It seems that more and more adults are getting diagnosed with type 1 diabetes — formerly known as the ‘juvenile’ kind.
Today, we’re happy to host Florida-based flight attendant Julia Buckley, who was hit with a T1D diagnosis in her 40s. Julia shares what that experience was like and where she managed to find help and peer support — as well as her own path to becoming a blogger at Adventures of a Type 1 Traveler.
In 1986, I became a flight attendant. I was fresh out of college and ready to see the world. I’ve been based in Washington, D.C., New York, and Miami. I’ve flown all over the United States, the Caribbean, and most of Europe and South and Central America. I’ve met countless celebrities, from sports figures to musicians to politicians and even royalty. It’s been a great career and I have seen and learned so much!
But it took nearly two more decades for diabetes to fly into my personal story.
Fast forward to 2007, I was having some very disturbing symptoms: incurable yeast infection, excessive thirst, and urinating frequently. Then, I lost 26 pounds over two weeks. But I was 43 years old, so none of my doctors recognized these symptoms as telltale diabetes symptoms.
One day I went to see my rheumatologist for my rheumatoid arthritis that I’ve had since the late 80s. I told him I was losing my mind from lack of sleep, due to getting up so many times a night to go to the bathroom. He assured me that we would get to the bottom of it and he sent me for a whole bunch of tests. The last one was a glucose tolerance test. The testing facility then lost the tests and they didn’t surface for another week. On the day my doctor received the results, I had left on a three-day trip.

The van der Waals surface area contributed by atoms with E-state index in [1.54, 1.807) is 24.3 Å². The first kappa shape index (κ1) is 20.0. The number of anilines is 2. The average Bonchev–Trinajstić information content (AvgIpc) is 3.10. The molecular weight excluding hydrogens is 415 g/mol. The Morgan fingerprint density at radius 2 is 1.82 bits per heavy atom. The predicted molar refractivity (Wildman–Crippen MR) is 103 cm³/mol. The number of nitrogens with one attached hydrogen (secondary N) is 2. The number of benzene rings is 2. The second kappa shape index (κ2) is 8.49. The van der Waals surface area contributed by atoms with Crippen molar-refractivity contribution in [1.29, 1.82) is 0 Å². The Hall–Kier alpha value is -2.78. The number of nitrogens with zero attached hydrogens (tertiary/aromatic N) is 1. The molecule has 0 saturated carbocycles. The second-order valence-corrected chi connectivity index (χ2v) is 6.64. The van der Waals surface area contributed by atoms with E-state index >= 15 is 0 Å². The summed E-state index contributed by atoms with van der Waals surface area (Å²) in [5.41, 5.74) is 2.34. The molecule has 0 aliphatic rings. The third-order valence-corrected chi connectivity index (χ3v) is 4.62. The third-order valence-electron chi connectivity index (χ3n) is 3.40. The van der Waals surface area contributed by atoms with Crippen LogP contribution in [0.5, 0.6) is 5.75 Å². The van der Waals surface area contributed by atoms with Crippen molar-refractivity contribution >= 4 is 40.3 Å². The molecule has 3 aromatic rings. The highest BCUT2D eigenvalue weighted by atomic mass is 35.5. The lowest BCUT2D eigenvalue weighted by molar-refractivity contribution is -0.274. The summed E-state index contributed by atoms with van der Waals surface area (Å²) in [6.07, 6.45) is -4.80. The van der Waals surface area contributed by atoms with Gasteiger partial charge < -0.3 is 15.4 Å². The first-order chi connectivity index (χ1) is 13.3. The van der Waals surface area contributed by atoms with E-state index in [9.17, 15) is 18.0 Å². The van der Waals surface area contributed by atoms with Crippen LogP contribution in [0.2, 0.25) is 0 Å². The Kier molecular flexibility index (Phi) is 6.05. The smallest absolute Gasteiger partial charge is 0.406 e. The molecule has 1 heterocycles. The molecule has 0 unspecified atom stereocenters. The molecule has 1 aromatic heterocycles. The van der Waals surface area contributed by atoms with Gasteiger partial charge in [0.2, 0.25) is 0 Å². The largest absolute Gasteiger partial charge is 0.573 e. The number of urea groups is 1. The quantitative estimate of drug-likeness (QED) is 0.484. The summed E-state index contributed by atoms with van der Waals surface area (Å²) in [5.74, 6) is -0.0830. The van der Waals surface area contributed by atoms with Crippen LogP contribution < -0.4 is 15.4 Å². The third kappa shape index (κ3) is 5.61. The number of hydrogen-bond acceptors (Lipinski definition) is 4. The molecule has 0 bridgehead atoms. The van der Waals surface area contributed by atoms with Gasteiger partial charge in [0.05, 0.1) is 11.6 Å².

When I landed in St. Thomas, in the Caribbean, my phone exploded with messages to call the doctor’s office. I called and the front desk staff put me right through. The doctor thought the tests were wrong and wanted me to come right in to retest, to which I responded that I had just landed in St. Thomas. He asked me to come right home, which meant going to Miami and then Baltimore — when I landed I’d been up 23 hours.
That next morning, I go to retest and am told I am diabetic and to see my primary care doctor.
When I got to my primary care doctor’s office he looked me straight in the eyes and said not to worry, that I could manage this but he thought I might be type 1 because I already had one autoimmune disease. And then, he sent me to the hospital to see the endocrinologist. She also thought I was probably type 1 and ran the antibody test, which was off the charts.
I left her office on 5 shots a day and a little overwhelmed. I was told I would probably not be cleared (by my company) to return to work for six months to a year, but that could be shortened if I were to get an insulin pump. I’m happy to say that with my pump and one of the original CGMs (continuous glucose monitors), I was back at work in a little over four months! I had a lot of time on my hands during that time and I poured myself into reading everything online that I could.
Finding peer support for adults with T1D
Discovering the DOC (diabetes online community) helped me in so many ways. The most important thing it did was make me feel not alone in this journey. And, in that, I found a voice I didn’t know I had. Sharing my story and accomplishments became a way to help other new T1s.